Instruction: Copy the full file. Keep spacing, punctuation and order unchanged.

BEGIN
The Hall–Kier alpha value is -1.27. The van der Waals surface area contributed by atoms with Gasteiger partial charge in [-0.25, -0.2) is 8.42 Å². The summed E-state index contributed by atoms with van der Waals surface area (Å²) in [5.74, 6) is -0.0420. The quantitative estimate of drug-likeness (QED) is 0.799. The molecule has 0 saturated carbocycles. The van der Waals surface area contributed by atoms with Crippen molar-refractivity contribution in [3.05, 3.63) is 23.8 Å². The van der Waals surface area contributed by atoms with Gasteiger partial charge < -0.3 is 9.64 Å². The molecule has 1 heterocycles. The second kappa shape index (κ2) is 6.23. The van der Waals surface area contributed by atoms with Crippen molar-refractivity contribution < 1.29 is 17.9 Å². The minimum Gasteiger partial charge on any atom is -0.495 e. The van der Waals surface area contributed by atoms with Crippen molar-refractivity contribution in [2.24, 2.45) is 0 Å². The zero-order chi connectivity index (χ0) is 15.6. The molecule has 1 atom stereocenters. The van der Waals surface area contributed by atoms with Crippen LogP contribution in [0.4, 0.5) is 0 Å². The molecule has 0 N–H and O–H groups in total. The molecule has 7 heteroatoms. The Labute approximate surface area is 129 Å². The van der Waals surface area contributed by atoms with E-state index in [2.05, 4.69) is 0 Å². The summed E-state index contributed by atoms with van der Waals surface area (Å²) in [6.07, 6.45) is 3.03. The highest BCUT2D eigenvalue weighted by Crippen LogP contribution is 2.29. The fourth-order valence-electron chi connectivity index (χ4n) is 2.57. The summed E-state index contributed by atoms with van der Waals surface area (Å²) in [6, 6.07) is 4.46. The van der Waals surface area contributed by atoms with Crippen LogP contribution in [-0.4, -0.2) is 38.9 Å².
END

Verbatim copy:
The Hall–Kier alpha value is -1.27. The van der Waals surface area contributed by atoms with Gasteiger partial charge in [-0.25, -0.2) is 8.42 Å². The summed E-state index contributed by atoms with van der Waals surface area (Å²) in [5.74, 6) is -0.0420. The quantitative estimate of drug-likeness (QED) is 0.799. The molecule has 0 saturated carbocycles. The van der Waals surface area contributed by atoms with Crippen molar-refractivity contribution in [3.05, 3.63) is 23.8 Å². The van der Waals surface area contributed by atoms with Gasteiger partial charge < -0.3 is 9.64 Å². The molecule has 1 heterocycles. The second kappa shape index (κ2) is 6.23. The van der Waals surface area contributed by atoms with Crippen molar-refractivity contribution < 1.29 is 17.9 Å². The minimum Gasteiger partial charge on any atom is -0.495 e. The van der Waals surface area contributed by atoms with Crippen molar-refractivity contribution in [2.24, 2.45) is 0 Å². The zero-order chi connectivity index (χ0) is 15.6. The molecule has 1 atom stereocenters. The van der Waals surface area contributed by atoms with Crippen LogP contribution in [0.4, 0.5) is 0 Å². The molecule has 0 N–H and O–H groups in total. The molecule has 7 heteroatoms. The Labute approximate surface area is 129 Å². The van der Waals surface area contributed by atoms with E-state index in [2.05, 4.69) is 0 Å². The summed E-state index contributed by atoms with van der Waals surface area (Å²) in [6.07, 6.45) is 3.03. The highest BCUT2D eigenvalue weighted by Crippen LogP contribution is 2.29. The fourth-order valence-electron chi connectivity index (χ4n) is 2.57. The summed E-state index contributed by atoms with van der Waals surface area (Å²) in [6, 6.07) is 4.46. The van der Waals surface area contributed by atoms with Crippen LogP contribution in [-0.4, -0.2) is 38.9 Å².